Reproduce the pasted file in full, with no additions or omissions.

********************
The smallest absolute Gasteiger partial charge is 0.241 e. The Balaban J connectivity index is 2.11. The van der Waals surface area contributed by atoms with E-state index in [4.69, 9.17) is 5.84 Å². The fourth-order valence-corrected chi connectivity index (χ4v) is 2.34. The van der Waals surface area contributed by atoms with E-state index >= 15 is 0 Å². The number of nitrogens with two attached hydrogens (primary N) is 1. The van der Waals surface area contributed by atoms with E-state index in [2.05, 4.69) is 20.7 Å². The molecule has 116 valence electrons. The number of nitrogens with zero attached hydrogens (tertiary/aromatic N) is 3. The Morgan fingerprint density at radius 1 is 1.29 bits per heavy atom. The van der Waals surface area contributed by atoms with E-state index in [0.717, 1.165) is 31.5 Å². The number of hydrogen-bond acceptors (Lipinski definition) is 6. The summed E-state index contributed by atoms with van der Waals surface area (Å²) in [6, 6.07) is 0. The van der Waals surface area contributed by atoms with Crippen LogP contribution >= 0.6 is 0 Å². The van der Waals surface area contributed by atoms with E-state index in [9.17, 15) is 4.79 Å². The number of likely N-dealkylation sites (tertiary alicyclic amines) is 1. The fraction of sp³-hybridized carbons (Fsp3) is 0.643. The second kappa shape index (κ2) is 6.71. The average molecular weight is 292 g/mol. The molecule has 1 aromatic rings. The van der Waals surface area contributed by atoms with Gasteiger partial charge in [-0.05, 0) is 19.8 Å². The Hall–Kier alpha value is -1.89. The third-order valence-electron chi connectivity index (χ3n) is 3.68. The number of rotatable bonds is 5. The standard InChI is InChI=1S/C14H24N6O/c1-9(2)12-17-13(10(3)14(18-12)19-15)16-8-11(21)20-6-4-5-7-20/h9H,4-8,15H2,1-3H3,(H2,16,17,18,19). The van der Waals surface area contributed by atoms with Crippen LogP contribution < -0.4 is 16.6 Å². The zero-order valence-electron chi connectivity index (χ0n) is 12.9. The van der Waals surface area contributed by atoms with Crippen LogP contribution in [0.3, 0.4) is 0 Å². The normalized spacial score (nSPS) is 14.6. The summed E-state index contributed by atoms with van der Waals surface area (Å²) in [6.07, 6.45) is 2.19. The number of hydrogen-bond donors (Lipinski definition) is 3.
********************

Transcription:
The smallest absolute Gasteiger partial charge is 0.241 e. The Balaban J connectivity index is 2.11. The van der Waals surface area contributed by atoms with E-state index in [4.69, 9.17) is 5.84 Å². The fourth-order valence-corrected chi connectivity index (χ4v) is 2.34. The van der Waals surface area contributed by atoms with E-state index >= 15 is 0 Å². The number of nitrogens with two attached hydrogens (primary N) is 1. The van der Waals surface area contributed by atoms with E-state index in [2.05, 4.69) is 20.7 Å². The molecule has 116 valence electrons. The number of nitrogens with zero attached hydrogens (tertiary/aromatic N) is 3. The Morgan fingerprint density at radius 1 is 1.29 bits per heavy atom. The van der Waals surface area contributed by atoms with E-state index in [0.717, 1.165) is 31.5 Å². The number of hydrogen-bond acceptors (Lipinski definition) is 6. The summed E-state index contributed by atoms with van der Waals surface area (Å²) in [6, 6.07) is 0. The van der Waals surface area contributed by atoms with Crippen LogP contribution >= 0.6 is 0 Å². The van der Waals surface area contributed by atoms with E-state index in [9.17, 15) is 4.79 Å². The number of likely N-dealkylation sites (tertiary alicyclic amines) is 1. The fraction of sp³-hybridized carbons (Fsp3) is 0.643. The second kappa shape index (κ2) is 6.71. The average molecular weight is 292 g/mol. The molecule has 1 aromatic rings. The van der Waals surface area contributed by atoms with Gasteiger partial charge in [-0.05, 0) is 19.8 Å². The Hall–Kier alpha value is -1.89. The third-order valence-electron chi connectivity index (χ3n) is 3.68. The number of rotatable bonds is 5. The standard InChI is InChI=1S/C14H24N6O/c1-9(2)12-17-13(10(3)14(18-12)19-15)16-8-11(21)20-6-4-5-7-20/h9H,4-8,15H2,1-3H3,(H2,16,17,18,19). The van der Waals surface area contributed by atoms with Crippen LogP contribution < -0.4 is 16.6 Å². The zero-order valence-electron chi connectivity index (χ0n) is 12.9. The van der Waals surface area contributed by atoms with Crippen LogP contribution in [0.3, 0.4) is 0 Å². The normalized spacial score (nSPS) is 14.6. The summed E-state index contributed by atoms with van der Waals surface area (Å²) in [6.07, 6.45) is 2.19. The number of hydrogen-bond donors (Lipinski definition) is 3.